Adrian Newey, who is frustrated with F1's new regulations, fears the sport could face "grave danger" unless there's a "rethink" about the rules.
Although last weekend in Montreal, Red Bull Racing signed Newey onto a new "multi-year" contract, the technical chief won't be spending much time focusing on F1 in 2015.
Instead the Brit will be concentrating on outside projects, admitting he has grown disillusioned with Formula 1's "very restrictive" regulations.
Some of the rules that he is unhappy with relate to the new 1.6-litre turbocharged V6 engines and the ERS package.
This has been Red Bull's downfall this season as the team's engine supplier Renault is lagging behind Mercedes in both speed and reliability.
And with an engine design freeze on the horizon, Newey fears some engine manufacturers may be left with an under-performing unit.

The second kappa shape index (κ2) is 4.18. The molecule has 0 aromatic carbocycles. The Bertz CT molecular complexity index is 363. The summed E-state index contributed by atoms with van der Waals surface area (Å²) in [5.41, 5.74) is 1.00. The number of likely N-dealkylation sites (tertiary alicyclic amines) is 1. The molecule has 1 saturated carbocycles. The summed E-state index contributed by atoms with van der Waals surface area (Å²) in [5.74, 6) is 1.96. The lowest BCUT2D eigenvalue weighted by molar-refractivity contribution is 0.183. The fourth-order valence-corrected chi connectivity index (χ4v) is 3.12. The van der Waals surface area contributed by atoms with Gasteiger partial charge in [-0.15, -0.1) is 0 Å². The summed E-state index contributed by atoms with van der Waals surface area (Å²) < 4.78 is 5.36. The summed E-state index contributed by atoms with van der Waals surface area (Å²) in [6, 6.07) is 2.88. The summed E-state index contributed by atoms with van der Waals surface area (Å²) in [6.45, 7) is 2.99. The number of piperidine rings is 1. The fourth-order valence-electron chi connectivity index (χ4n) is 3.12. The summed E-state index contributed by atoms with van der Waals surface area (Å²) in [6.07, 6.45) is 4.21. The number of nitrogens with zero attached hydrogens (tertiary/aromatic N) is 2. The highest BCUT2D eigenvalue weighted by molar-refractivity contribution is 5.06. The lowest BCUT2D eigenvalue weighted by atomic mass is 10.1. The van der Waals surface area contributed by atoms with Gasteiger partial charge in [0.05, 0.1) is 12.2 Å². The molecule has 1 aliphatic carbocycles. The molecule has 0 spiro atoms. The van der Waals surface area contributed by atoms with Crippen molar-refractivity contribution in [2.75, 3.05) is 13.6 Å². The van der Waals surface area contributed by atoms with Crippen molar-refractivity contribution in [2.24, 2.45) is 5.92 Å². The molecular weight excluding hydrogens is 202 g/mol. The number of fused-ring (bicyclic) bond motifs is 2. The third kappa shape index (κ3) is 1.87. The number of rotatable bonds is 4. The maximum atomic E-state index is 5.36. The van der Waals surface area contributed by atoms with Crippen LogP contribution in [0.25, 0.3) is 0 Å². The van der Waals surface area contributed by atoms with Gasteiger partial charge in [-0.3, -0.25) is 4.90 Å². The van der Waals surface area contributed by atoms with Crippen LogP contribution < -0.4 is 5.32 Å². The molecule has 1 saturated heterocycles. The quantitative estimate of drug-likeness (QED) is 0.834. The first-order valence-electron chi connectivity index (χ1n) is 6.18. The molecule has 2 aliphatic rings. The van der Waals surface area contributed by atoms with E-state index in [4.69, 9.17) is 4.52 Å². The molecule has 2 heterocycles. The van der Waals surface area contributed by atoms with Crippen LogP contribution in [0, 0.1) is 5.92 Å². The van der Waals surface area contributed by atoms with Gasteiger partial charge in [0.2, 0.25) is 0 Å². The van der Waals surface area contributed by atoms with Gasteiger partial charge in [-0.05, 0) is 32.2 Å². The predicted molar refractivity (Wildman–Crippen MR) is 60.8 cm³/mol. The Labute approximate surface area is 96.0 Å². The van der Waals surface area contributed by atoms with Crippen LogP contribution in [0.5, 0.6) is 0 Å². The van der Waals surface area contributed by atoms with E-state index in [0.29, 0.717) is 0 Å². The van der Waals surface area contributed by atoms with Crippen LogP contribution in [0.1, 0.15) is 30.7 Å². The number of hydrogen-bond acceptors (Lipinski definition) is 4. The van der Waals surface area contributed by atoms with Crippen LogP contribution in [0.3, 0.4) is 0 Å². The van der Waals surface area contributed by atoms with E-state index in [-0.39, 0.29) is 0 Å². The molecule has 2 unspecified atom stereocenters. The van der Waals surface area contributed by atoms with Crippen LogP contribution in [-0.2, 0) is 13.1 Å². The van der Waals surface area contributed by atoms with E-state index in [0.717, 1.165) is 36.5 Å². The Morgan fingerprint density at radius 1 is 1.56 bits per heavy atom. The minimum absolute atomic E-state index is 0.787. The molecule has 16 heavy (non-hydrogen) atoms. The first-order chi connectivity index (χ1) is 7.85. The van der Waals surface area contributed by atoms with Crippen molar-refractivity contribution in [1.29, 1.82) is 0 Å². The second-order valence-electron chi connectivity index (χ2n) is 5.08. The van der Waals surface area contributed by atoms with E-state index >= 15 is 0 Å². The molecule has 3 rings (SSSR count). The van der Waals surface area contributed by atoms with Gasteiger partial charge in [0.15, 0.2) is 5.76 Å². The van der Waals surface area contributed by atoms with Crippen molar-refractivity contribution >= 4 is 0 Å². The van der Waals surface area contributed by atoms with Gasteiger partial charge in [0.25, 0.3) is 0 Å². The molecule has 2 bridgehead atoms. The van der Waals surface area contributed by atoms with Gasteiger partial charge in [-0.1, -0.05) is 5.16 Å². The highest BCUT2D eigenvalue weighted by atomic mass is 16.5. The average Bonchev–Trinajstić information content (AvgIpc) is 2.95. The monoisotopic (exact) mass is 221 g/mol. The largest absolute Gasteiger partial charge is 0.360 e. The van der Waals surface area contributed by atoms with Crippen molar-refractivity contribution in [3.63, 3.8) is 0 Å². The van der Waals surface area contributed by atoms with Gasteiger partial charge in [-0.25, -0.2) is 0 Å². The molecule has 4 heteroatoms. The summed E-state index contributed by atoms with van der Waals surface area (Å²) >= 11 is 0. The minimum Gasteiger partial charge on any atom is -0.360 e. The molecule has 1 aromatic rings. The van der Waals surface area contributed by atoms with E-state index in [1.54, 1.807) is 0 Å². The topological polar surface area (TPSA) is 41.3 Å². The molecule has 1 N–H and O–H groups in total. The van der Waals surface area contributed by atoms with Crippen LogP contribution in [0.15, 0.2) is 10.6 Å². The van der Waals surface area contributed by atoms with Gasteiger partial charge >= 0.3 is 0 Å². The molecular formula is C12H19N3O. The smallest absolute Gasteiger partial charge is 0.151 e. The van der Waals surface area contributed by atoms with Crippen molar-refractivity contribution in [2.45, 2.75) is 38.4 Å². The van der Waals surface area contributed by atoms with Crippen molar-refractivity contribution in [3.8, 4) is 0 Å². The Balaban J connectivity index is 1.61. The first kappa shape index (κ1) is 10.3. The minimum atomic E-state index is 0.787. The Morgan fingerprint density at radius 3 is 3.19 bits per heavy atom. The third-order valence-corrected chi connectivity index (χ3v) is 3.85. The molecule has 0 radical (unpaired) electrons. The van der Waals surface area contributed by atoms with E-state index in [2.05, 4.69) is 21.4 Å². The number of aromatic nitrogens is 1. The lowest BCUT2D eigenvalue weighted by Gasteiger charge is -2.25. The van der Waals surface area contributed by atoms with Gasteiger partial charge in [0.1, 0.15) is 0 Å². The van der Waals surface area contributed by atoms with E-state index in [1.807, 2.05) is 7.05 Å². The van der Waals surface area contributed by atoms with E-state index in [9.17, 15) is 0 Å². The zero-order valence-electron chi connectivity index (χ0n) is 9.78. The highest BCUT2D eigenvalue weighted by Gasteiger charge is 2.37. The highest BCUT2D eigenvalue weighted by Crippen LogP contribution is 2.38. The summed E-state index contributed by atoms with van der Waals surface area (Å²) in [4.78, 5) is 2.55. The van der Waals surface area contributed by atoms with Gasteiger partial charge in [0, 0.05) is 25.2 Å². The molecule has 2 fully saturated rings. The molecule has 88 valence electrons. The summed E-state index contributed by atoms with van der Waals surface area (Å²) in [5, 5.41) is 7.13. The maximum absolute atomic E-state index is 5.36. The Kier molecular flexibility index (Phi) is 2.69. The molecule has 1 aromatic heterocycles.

"The current set of regulations are engine orientated," Newey told Autosport. "At some point in the coming years presumably that will settle down.
"There is grave danger, with the freeze happening progressively over the next 18 months, because it's not apparent if one manufacturer ends up with an advantage as to what happens at that point.
"Is that advantage maintained for ever more, in which case the rest of us give up?
"It doesn't seem to me to be a particularly satisfactory situation at the moment. The regulations need more of a fundamental rethink in my opinion."
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